Is alcohol good for the heart?
Despite misleading headlines and on the whole, the answer is no.

Regularly drinking too much alcohol:

  • Is a frequent cause of abnormal heart rhythms.

  • Is one of the most common causes of reversible high blood pressure (hypertension).

  • Is responsible for about one-third of all cases of non-ischaemic dilated cardiomyopathy (in layman’s terms that means damage to the heart muscle which can lead to cardiovascular disease) which increases risk of heart attack.

  • And alcohol markedly increases the risk of stroke.

Conversely, it is now well established that alcohol-induced hypertension resolves within two to four weeks of abstinence (or substantial reduction of intake).

Alcohol also causes weight gain that in turn can be bad for the heart. It is highly calorific and has little nutritional value. This coupled with its intoxication effects can lead to a loss of will power to eat healthily and often leads to cravings for unhealthy foods. The same is true of hangovers.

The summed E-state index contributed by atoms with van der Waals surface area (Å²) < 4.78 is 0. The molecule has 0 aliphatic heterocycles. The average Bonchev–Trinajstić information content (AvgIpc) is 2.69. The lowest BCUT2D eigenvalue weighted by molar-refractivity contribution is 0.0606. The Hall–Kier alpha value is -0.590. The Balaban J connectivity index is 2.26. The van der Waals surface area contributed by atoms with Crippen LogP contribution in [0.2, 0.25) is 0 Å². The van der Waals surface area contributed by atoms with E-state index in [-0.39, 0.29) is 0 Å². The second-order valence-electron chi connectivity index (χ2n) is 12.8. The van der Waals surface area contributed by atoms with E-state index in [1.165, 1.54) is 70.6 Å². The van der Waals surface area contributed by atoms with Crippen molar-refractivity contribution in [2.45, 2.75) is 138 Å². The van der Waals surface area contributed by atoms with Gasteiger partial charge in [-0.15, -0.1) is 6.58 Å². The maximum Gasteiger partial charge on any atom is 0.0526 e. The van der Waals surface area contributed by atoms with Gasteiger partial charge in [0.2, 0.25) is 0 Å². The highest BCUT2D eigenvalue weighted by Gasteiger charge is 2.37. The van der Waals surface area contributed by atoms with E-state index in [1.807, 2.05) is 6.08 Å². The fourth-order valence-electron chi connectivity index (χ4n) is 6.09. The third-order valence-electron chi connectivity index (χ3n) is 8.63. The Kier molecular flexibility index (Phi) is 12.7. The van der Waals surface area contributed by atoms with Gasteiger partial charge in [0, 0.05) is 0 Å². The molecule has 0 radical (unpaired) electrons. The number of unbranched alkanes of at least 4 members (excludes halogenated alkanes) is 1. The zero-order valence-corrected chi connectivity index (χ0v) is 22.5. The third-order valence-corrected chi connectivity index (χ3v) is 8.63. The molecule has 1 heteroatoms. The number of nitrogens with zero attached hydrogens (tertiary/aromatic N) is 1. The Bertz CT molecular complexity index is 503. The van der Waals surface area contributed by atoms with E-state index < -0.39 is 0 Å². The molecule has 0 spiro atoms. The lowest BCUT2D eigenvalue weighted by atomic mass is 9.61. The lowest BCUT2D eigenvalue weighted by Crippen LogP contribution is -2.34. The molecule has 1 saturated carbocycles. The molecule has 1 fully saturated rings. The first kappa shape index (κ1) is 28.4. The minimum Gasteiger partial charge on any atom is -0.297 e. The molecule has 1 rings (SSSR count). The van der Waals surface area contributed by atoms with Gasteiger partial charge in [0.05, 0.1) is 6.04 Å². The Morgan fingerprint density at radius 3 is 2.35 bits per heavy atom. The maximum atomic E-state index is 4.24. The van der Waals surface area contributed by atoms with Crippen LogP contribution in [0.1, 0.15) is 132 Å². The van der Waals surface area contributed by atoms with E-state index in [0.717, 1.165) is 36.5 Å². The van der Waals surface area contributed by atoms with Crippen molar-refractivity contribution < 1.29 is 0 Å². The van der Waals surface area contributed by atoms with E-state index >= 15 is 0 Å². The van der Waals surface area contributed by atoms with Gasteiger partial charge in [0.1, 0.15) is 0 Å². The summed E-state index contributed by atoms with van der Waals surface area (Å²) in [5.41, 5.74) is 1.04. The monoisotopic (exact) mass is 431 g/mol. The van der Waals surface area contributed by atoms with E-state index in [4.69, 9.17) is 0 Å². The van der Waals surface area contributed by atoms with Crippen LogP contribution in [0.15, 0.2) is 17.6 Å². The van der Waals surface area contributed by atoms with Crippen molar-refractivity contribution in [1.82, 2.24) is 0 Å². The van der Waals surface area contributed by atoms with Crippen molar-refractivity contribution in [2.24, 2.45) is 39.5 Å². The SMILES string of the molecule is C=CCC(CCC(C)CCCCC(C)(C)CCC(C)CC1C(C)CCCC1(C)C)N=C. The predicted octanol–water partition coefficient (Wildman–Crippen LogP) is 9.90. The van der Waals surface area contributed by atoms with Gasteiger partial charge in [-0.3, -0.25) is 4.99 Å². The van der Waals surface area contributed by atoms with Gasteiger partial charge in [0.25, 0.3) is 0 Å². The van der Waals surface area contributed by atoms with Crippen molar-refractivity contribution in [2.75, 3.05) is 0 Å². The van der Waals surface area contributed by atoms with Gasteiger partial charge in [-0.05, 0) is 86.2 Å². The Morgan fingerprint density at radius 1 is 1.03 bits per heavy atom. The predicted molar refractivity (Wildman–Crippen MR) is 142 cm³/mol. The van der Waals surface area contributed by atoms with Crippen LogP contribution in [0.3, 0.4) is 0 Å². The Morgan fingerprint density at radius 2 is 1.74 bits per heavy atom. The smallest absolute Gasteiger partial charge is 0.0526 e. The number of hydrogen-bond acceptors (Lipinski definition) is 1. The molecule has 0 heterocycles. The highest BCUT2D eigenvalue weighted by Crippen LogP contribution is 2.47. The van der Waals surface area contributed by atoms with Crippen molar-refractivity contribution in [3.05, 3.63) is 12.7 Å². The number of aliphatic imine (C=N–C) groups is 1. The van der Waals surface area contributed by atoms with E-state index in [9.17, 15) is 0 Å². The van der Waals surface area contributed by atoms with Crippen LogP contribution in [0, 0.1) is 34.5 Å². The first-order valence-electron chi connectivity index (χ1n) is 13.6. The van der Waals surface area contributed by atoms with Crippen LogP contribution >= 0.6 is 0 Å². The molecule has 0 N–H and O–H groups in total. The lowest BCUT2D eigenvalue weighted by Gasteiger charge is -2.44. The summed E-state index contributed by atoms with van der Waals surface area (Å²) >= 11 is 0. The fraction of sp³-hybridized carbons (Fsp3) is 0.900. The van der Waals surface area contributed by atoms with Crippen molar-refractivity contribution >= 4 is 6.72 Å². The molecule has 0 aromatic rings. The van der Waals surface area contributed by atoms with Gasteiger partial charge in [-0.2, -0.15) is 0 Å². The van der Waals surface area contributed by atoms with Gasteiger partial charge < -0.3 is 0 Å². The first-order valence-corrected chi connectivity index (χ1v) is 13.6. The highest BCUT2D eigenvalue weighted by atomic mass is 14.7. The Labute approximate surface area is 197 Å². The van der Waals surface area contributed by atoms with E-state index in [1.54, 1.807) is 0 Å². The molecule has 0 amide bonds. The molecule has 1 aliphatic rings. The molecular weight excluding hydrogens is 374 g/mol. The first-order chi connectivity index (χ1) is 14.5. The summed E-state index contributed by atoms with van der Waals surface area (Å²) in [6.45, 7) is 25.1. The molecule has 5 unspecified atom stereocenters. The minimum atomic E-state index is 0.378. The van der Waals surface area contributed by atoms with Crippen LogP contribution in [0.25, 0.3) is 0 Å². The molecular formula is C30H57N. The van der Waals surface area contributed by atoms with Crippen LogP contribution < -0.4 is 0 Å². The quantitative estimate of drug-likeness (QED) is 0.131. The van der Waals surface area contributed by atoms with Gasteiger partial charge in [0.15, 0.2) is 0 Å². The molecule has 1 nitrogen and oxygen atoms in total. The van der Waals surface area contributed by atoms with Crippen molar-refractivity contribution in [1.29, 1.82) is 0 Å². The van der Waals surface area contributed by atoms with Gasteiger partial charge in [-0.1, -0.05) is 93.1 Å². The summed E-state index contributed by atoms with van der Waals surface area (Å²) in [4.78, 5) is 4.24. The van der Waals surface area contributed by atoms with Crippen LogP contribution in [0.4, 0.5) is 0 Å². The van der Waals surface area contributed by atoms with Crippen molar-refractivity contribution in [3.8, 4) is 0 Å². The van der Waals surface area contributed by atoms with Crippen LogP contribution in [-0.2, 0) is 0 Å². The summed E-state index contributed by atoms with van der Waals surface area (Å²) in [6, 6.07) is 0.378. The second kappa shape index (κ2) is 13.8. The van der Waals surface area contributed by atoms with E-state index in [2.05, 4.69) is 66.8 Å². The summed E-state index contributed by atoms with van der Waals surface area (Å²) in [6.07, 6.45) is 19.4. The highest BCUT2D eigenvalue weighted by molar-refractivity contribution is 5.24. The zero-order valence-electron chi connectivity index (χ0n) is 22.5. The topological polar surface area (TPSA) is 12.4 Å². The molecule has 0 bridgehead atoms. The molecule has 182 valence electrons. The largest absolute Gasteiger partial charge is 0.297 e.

While there is some research to say that alcohol is good for the heart, this has only proven true for a very small group. The British Heart Foundation suggest women over 55 drinking at low levels i.e. less than 5 units a week might benefit, but that is by no means the majority.

Reduction in alcohol consumption, even in moderate drinkers, can be beneficial.


So, just how healthy is your heart?

Public Health England (PHE) is calling for adults across the country to take a free, online Heart Age Test, which will provide an immediate estimation of their ‘heart age’. If someone’s heart age is higher than their actual age, they are at an increased risk of having a heart attack or stroke.

You can visit British Heart Foundation for more information on keeping your heart healthy.


Women over 55 drinking at low levels i.e. less than five units a week might benefit from alcohol, but that is by no means the majority.
— The British Heart Foundation

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